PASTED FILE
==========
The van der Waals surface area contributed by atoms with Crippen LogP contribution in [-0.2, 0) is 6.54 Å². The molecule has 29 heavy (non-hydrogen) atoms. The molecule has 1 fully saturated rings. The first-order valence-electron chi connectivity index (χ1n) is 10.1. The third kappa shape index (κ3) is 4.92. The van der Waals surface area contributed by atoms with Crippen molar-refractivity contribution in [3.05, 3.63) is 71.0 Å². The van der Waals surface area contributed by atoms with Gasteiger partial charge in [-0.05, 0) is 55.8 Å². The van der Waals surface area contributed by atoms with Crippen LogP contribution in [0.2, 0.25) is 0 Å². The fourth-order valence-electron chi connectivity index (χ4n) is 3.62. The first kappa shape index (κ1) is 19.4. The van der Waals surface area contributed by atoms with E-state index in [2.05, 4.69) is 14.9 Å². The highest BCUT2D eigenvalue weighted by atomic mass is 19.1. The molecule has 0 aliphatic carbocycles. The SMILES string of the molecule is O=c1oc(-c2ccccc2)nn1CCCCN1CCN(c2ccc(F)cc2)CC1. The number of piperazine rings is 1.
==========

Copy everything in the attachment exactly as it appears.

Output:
The van der Waals surface area contributed by atoms with Crippen LogP contribution in [-0.2, 0) is 6.54 Å². The molecule has 29 heavy (non-hydrogen) atoms. The molecule has 1 fully saturated rings. The first-order valence-electron chi connectivity index (χ1n) is 10.1. The third kappa shape index (κ3) is 4.92. The van der Waals surface area contributed by atoms with Crippen molar-refractivity contribution in [3.05, 3.63) is 71.0 Å². The van der Waals surface area contributed by atoms with Gasteiger partial charge in [-0.05, 0) is 55.8 Å². The van der Waals surface area contributed by atoms with Crippen LogP contribution in [0.2, 0.25) is 0 Å². The fourth-order valence-electron chi connectivity index (χ4n) is 3.62. The first kappa shape index (κ1) is 19.4. The van der Waals surface area contributed by atoms with E-state index in [2.05, 4.69) is 14.9 Å². The highest BCUT2D eigenvalue weighted by atomic mass is 19.1. The molecule has 0 aliphatic carbocycles. The SMILES string of the molecule is O=c1oc(-c2ccccc2)nn1CCCCN1CCN(c2ccc(F)cc2)CC1. The number of piperazine rings is 1.